Home
Woman hit head-on by "reckless" cyclist on blind corner...

A female cyclist who suffered cuts and bruises when she was hit by another cyclist on the Bristol to Bath railway path has said that riders should slow down to avoid potentially life-threatening injuries.

Kim Tanner, 28, was involved in a collision with a female cyclist on the Clay Bottom bend of the path. 

She told the Bristol Evening Post: "I was involved in a head-on collision with another cyclist who was wearing full racing gear and standing up on her pedals.

"She was hurtling towards me on the wrong side of a blind bend despite there being signs clearly warning cyclists to slow down and keep left. I had no time to avoid her.

"Despite my protests that she was travelling too fast and on the wrong side of the path, the woman simply said, 'these things happen'.

"I began to shake, and burst into tears. I had to phone my husband to come and pick me up as I was too shaken up to cycle home."

Mrs Tanner said that she still finds it hard to get on her bike.

She said: "The trauma of the incident is still causing me to shake and feel physically sick at times.

"I consider myself a pretty strong person. But when I got back on my bike to cycle to work on Monday, I was jumpy and anxious when anything came into my vision.

"As I approached the bend where the incident occurred, I began to feel nauseous, and slowed down to an almost complete stop.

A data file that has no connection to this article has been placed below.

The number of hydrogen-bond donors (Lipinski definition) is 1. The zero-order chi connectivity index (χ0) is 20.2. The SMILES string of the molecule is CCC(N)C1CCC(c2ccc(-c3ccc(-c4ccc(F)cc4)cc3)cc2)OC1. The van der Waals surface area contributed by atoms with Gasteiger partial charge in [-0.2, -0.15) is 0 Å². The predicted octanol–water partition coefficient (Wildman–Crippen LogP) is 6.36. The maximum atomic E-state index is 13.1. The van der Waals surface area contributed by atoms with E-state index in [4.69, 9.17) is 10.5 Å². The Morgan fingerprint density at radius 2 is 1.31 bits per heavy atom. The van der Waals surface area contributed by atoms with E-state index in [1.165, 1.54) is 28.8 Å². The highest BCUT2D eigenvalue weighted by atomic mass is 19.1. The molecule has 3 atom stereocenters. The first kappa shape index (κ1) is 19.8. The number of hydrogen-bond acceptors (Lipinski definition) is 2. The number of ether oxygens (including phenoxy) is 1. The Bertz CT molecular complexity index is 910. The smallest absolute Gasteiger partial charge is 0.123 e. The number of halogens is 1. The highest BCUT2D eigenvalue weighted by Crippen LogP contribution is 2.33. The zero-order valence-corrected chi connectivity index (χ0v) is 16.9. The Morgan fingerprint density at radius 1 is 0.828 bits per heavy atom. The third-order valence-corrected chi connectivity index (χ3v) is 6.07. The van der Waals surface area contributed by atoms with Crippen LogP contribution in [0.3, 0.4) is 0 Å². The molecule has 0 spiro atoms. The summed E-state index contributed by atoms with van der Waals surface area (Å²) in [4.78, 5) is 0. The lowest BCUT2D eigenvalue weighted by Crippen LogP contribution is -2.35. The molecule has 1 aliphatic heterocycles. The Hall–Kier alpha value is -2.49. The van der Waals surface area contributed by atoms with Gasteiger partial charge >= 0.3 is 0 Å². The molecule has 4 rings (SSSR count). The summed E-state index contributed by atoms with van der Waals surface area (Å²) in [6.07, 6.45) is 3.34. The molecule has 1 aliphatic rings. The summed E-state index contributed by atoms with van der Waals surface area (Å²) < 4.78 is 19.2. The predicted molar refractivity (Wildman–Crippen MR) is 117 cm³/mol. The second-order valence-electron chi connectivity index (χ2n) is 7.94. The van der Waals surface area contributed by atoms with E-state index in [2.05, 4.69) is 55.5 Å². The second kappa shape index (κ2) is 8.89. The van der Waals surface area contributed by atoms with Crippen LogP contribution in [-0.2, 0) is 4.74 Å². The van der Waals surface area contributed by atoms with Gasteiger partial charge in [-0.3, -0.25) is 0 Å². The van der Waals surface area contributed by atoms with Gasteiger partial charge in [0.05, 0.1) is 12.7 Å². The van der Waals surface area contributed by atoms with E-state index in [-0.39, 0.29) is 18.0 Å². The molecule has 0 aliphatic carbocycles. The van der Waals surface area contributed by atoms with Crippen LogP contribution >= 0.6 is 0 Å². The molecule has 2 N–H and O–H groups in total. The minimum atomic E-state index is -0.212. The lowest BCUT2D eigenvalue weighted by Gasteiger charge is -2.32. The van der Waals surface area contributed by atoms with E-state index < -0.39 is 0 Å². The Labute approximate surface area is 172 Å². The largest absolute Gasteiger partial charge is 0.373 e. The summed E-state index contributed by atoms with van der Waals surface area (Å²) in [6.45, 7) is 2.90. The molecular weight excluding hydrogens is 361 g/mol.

"I feel my confidence may take some time to return and I hope that the woman who caused the collision will have learnt something from it. I hope she will refrain from such reckless cycling in future – especially if she could see the photo of my injuries."

The 13 mile off-road path has 'slow' signs at points along its length. It is open to walkers and cyclists, and becomes very busy during commuter rush hours and on sunny weekends. It was built more than 30 years ago by Sustrans on the site of the former Midland Railway.

Most of the path is owned by Bristol City Council, South Gloucestershire Council or Bath and North East Somerset Council.

After an unpromising start, having to be bribed by her parents to learn to ride without stabilisers, Sarah became rather keener on cycling in her university years, and was eventually persuaded to upgrade to proper road cycling by the prospect of a shiny red Italian bike, which she promptly destroyed by trapping a pair of knickers in the rear derailleur. Sarah writes about about cycling every weekend on road.cc.

46 comments

Avatar
a.jumper [846 posts] 3 years ago
0 likes

Was this a hit and run? Sounds like furious driving, doesn't it?

Avatar
andybwhite [250 posts] 3 years ago
0 likes

Rule #5 !

Avatar
Jaltham [60 posts] 3 years ago
0 likes
andybwhite wrote:

Rule #5 !

I agree! As we don't have the other side of the story we can't point the finger at anyone! Accidents happen guys!

Avatar
the_mikey [162 posts] 3 years ago
0 likes

If you will build such infrastructure, people will use it, the problem (if you want call it a problem) with the cycle path is that it's popular, and different groups of people have different expectations placed upon it. It cannot be everything to everyone, it's a fast, direct, traffic free commuter route into Bristol or Bath, it's where people go for their daily exercise regime, it's where people spend the day, it's a nature reserve, children walk to school on it, children play on it, people walk their pets on it, people go there and have picnics on it, how can you encourage all of these uses and not have conflict?